Cancer screenings have dropped since COVID-19, doctors stress screenings save lives
MURRAY, Utah—Cancer screenings have dropped off dramatically since the beginning of the COVID-19 pandemic two years ago. That’s according to doctors at Intermountain Healthcare who stressed today that those screenings save lives.
Many Utahns put off trips to the doctor during the pandemic. Doctors at Intermountain Healthcare want to make sure that people don’t skip critical cancer screenings like colonoscopies. They also urge us to have conversations with family members about our cancer history.
“Tens of thousands of Americans lose their lives every year to this disease,” said Dr. Mark Lewis, an Intermountain Healthcare Oncologist.
Colorectal cancer is the third most common cancer overall, and one of the deadliest. But, doctors with Intermountain Healthcare say routine colorectal screenings are down 50% since the beginning of the pandemic. That’s a serious problem because the earlier cancer is detected, the easier it is to treat, and survive.
March is colorectal cancer awareness month. So, get a colonoscopy right away if you have symptoms that include bloody stool, abdominal pain, and unexplained weight loss.
“It is safe to come back,” said Dr. Nathan Merriman, an Intermountain Healthcare Gastroenterologist.
“There have been several patient stories where we’ve had four, six, nine months of rectal bleeding before getting a colonoscopy, and that is too long to wait.”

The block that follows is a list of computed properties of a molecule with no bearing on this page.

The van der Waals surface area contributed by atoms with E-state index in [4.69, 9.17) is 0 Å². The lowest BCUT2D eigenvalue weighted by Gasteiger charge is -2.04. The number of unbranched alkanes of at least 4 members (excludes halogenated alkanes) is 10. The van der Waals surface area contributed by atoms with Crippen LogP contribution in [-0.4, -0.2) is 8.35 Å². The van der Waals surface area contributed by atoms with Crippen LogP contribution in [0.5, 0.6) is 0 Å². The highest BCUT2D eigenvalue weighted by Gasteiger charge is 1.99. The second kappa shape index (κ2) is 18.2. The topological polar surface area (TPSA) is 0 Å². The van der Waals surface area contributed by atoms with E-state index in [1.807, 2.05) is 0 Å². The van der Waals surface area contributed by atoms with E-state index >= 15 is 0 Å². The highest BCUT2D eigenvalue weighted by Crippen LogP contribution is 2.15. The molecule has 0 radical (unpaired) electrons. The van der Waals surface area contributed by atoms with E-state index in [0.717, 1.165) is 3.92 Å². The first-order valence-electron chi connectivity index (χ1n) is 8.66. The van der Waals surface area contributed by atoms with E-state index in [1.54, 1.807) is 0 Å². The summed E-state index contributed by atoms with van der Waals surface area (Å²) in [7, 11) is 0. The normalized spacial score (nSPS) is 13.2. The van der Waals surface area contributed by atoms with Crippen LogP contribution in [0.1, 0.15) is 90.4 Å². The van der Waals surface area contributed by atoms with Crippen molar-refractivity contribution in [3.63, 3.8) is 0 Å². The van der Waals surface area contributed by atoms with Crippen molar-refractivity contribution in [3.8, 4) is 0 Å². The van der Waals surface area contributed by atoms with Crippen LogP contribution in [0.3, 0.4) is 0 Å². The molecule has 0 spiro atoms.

Regular screenings, beginning at age 45, are the key to preventing colorectal cancer and finding it early.
“It’s never been more important to catch these cancers earlier and minimize the number of cases that require chemo,” said Lewis.
As routine screenings dropped off, doctors have seen a 15% increase in patients with colorectal cancer in more advanced stages which require chemotherapy. That’s about a 15% increase in cases of stage III (node-positive) cancers in which chemotherapy will be recommended, Lewis said.
“This is largely, not entirely, but largely a preventable illness, and we can certainly intervene at earlier stages before you need someone like me,” said the oncologist.
You only need Dr. Mark Lewis if the cancer is sufficiently advanced to require chemotherapy. If the cancer is detected earlier, you may never need to see him.
“It’s really important to talk to family members about patterns of illness and disease and medical problems to understand what we’re at risk for,” said Merriman.
That may seem uncomfortable. But, those conversations can save lives. Take a multigenerational approach to better understand your individual risk for cancer. It’s good to know who in your family has had cancer, which type and at what age, Lewis said.
“You want to know in as much detail as possible what diseases run in your family.”
If you’re not quite sure when you need to get screened based on family history, talk to your physician.
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